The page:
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26 October 2018

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Migrant workers cross the Moei River to enter Thailand from Myanmar. Photo: Visarut Sankham / IOM 2018.

Myanmar Migrant Workers Benefit from Migration, Need More Protection: IOM Survey

Bangkok – Myanmar nationals benefit from labour migration to Thailand but need more protection to reduce their vulnerability to abuse and exploitation, according to preliminary findings from a flow monitoring survey conducted by IOM, the UN Migration Agency, on the Thai-Myanmar border. 

Between June and August 2018 IOM surveyed 4,130 incoming and returning Myanmar migrant workers at six locations in Mae Sot and Phop Phra in Thailand’s north-western Tak province.

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CTDC, the world’s first counter-trafficking data portal, contains data on over 90,000 cases from 169 countries. One in every five individuals in the dataset is a child. Photo: IOM

IOM Launches Updated Counter Trafficking Data Portal with New Statistics

Geneva – A new version of the Counter Trafficking Data Collaborative (CTDC) has been released, now featuring data on over 90,000 cases of human trafficking and new data visualization tools. 

CTDC is the world’s first global data portal on human trafficking, with primary data contributed by organizations around the world, bringing together knowledge and diffusing data standards across the counter-trafficking movement. 

For the first time, CTDC facilitates unparalleled access to the largest dataset of its kind in the world, providing a deeper understanding of human trafficking both through the visualisations on the site and through the publicly available downloadable data file.

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Jacqueline Weekers (3rd from left), IOM Migration Health Division Director and fellow panellists in Astana. Photo: IOM

Evidence Shows Primary Healthcare for Migrants is Cost-saving

Astana – IOM, the UN Migration Agency, pointed out that “leaving no one behind” as formulated in the UN 2030 Sustainable Development Goals does not necessarily mean a greater burden to health budgets. 

During the side-event at the Global Conference on Primary Health Care held in Astana, Kazakhstan, yesterday (25/10), Jacqueline Weekers, IOM’s Migration Health Division Director noted that “High costs are often cited by governments as the main reason to not include migrants in health systems. Meanwhile, migrants contribute more in taxes than they receive in benefits, send remittances to home communities and fill labour market gaps in host societies. Equitable access for migrants to low cost primary health care can reduce health expenditures, improve social cohesion and enable migrants to contribute substantially towards the development.”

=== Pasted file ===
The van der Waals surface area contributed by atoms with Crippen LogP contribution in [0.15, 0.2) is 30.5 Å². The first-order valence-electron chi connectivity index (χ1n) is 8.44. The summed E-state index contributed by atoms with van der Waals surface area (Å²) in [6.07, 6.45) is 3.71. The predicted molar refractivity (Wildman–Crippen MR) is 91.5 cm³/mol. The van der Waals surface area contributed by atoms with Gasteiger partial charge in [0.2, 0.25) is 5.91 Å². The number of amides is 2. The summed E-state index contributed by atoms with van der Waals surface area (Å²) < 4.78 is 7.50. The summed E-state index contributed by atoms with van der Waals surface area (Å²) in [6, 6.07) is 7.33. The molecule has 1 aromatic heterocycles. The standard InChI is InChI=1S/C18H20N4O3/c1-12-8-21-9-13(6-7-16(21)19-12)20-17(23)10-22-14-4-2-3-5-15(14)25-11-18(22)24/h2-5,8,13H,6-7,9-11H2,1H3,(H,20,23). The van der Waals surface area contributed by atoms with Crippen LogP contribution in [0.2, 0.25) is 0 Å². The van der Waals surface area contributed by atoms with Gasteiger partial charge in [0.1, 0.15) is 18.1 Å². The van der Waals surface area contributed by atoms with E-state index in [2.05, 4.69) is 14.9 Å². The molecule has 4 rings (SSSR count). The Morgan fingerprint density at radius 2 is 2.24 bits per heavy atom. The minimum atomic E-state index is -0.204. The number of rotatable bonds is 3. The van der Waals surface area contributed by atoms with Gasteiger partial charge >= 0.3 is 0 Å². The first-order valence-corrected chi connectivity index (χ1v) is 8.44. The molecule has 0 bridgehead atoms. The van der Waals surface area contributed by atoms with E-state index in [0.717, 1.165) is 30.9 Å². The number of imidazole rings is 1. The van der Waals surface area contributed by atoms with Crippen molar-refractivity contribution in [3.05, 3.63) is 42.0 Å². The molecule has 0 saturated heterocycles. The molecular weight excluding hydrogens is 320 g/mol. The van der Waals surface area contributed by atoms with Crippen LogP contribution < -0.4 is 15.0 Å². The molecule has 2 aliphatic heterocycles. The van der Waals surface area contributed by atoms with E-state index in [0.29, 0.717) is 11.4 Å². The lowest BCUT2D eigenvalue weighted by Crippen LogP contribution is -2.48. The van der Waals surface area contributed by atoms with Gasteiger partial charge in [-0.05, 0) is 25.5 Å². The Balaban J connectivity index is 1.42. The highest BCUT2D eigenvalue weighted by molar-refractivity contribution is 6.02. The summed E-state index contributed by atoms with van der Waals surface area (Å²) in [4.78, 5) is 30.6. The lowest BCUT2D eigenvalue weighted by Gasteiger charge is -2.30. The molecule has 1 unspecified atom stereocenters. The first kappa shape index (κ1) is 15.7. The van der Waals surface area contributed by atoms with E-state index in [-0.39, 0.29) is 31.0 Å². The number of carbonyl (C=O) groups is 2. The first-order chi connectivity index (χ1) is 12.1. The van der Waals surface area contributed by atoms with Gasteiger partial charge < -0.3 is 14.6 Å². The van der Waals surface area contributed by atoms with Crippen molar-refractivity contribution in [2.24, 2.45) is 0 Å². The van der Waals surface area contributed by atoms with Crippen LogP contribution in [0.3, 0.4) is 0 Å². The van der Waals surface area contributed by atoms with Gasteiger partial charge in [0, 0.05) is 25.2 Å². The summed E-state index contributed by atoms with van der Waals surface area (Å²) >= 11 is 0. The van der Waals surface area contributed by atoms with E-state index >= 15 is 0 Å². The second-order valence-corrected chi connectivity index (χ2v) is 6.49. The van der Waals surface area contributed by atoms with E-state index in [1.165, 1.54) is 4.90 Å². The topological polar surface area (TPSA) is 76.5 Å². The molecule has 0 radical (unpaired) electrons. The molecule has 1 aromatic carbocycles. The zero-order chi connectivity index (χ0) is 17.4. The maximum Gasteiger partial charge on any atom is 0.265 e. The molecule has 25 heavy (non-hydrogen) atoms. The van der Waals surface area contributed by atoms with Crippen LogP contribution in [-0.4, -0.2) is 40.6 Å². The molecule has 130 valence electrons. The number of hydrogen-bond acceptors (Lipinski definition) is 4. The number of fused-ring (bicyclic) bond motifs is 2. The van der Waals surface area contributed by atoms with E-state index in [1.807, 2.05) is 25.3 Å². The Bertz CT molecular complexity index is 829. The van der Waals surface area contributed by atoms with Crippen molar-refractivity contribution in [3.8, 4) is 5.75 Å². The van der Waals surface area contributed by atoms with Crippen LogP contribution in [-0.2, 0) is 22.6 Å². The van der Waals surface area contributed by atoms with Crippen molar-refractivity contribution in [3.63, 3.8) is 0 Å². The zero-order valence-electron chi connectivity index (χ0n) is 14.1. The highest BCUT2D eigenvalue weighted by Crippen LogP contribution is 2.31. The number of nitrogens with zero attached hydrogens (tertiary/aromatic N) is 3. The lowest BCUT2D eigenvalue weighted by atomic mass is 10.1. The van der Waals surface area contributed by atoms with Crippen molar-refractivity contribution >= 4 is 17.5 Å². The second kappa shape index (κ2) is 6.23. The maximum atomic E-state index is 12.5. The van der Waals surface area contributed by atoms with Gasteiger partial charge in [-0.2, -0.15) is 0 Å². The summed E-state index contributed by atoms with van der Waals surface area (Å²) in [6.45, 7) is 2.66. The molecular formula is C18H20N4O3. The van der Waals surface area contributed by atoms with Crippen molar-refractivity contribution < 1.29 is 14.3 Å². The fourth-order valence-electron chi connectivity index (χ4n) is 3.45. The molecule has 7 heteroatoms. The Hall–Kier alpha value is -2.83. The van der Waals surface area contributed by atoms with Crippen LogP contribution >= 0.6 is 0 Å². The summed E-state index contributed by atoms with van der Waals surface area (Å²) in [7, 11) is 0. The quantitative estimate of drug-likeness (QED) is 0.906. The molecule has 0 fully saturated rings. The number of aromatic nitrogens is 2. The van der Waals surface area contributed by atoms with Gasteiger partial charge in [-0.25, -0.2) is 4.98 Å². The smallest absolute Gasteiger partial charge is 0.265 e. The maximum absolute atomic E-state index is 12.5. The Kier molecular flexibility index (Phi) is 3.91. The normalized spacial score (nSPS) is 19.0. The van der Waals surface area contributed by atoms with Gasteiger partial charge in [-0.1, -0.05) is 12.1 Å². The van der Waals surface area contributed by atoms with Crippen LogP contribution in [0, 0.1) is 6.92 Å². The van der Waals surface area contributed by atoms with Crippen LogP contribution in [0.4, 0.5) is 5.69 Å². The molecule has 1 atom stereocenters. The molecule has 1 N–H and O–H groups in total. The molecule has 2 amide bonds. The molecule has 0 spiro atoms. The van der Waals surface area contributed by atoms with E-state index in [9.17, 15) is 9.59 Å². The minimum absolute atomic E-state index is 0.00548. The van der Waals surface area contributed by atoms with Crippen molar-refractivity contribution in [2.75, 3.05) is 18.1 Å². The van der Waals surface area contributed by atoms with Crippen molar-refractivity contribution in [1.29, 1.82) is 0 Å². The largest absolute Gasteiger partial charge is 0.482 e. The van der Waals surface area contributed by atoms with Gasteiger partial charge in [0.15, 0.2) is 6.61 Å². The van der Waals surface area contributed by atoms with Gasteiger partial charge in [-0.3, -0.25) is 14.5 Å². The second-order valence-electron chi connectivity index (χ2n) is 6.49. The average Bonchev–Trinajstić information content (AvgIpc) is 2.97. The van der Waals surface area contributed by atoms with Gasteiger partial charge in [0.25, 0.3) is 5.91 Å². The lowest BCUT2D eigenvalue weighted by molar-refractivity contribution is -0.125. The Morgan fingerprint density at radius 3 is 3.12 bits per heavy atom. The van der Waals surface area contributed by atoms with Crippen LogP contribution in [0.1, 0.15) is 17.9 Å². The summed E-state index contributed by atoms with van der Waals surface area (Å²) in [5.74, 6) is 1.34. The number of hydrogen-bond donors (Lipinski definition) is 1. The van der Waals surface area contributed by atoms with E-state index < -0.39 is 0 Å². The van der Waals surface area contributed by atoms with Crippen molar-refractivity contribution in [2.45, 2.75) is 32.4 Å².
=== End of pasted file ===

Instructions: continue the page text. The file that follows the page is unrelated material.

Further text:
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  • The Irish Times reported that a Somali man set himself on fire in a Libyan detention centre on Wednesday, after telling friends he had lost all hope of being evacuated to a safe country.

  • Deutsche Welle reported on a German rescue plane that has resumed flights in the central Mediterranean.

  • Anadolu Agency and FENA reported that the Foreign Minister of Bosnia and Herzegovina, Igor Crnadak, met with IOM Sub-regional Coordinator for the Balkans Peter Van der Auweraert, who informed him about the current developments in the country concerning migrants and refugees.

  • This Day reported that Nigerian activists renewed their calls to the federal government to mount pressure on the Libyan authorities to free thousands of Nigerians in various detention camps.

  • Al Jazeera reported on rights groups’ warnings that government responses to Central American migrants and refugees going to the US may violate international law.

  • The Conversation reported that migrants travel in large groups to increase their chances of safe passage, and provide some sense of community and solidarity during the journey.

  • UN Environment reported on the need to curb ‘environmentally unsafe, irregular and disorderly migration’.

  • The Washington Post reviewed May-Lee Chai’s Useful Phrases for Immigrants, an award-winning collection of short stories that alternate between depicting Chinese immigrants in the United States and migrants in China, reminding the reader of the ties between those who left their homelands and those who stayed. 

  • Thomson Reuters Foundation reported that sex workers and migrant labourers feature prominently in an art festival in Bangkok, which features local and international artists tackling issues that the artistic director says are otherwise ignored in the city.